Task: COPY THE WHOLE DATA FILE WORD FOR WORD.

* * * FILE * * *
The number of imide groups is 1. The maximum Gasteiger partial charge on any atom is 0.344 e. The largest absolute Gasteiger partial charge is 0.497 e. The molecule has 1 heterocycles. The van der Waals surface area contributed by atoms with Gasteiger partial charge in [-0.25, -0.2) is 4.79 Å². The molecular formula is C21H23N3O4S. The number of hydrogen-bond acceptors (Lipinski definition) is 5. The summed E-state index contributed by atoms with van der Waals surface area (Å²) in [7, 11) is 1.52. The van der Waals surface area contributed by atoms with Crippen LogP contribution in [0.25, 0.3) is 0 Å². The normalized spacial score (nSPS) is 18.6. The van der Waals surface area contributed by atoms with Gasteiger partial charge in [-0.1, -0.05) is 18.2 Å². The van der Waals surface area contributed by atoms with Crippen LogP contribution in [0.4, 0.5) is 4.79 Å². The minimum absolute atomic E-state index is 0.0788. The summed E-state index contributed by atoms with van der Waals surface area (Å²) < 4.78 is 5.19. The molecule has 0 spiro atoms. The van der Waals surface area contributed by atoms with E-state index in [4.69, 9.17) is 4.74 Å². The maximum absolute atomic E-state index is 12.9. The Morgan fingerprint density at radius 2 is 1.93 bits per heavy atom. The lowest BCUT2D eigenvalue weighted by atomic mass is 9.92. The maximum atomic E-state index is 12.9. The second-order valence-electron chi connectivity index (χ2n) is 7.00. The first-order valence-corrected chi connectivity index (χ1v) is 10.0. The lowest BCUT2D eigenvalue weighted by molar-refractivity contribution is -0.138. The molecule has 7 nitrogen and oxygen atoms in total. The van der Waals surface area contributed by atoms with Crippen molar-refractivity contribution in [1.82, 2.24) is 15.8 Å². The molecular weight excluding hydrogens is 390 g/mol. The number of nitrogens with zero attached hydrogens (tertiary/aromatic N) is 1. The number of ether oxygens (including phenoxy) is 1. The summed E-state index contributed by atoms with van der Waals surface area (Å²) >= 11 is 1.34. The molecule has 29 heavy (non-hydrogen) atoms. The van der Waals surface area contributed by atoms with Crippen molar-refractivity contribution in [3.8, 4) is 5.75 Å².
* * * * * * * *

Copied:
The number of imide groups is 1. The maximum Gasteiger partial charge on any atom is 0.344 e. The largest absolute Gasteiger partial charge is 0.497 e. The molecule has 1 heterocycles. The van der Waals surface area contributed by atoms with Gasteiger partial charge in [-0.25, -0.2) is 4.79 Å². The molecular formula is C21H23N3O4S. The number of hydrogen-bond acceptors (Lipinski definition) is 5. The summed E-state index contributed by atoms with van der Waals surface area (Å²) in [7, 11) is 1.52. The van der Waals surface area contributed by atoms with Crippen LogP contribution in [0.25, 0.3) is 0 Å². The normalized spacial score (nSPS) is 18.6. The van der Waals surface area contributed by atoms with Gasteiger partial charge in [-0.1, -0.05) is 18.2 Å². The van der Waals surface area contributed by atoms with Crippen LogP contribution in [0.4, 0.5) is 4.79 Å². The minimum absolute atomic E-state index is 0.0788. The summed E-state index contributed by atoms with van der Waals surface area (Å²) < 4.78 is 5.19. The molecule has 0 spiro atoms. The van der Waals surface area contributed by atoms with E-state index in [4.69, 9.17) is 4.74 Å². The maximum absolute atomic E-state index is 12.9. The Morgan fingerprint density at radius 2 is 1.93 bits per heavy atom. The lowest BCUT2D eigenvalue weighted by atomic mass is 9.92. The maximum atomic E-state index is 12.9. The second-order valence-electron chi connectivity index (χ2n) is 7.00. The first-order valence-corrected chi connectivity index (χ1v) is 10.0. The lowest BCUT2D eigenvalue weighted by molar-refractivity contribution is -0.138. The molecule has 7 nitrogen and oxygen atoms in total. The van der Waals surface area contributed by atoms with Crippen molar-refractivity contribution in [1.82, 2.24) is 15.8 Å². The molecular weight excluding hydrogens is 390 g/mol. The number of nitrogens with zero attached hydrogens (tertiary/aromatic N) is 1. The number of ether oxygens (including phenoxy) is 1. The summed E-state index contributed by atoms with van der Waals surface area (Å²) >= 11 is 1.34. The molecule has 29 heavy (non-hydrogen) atoms. The van der Waals surface area contributed by atoms with Crippen molar-refractivity contribution in [3.8, 4) is 5.75 Å².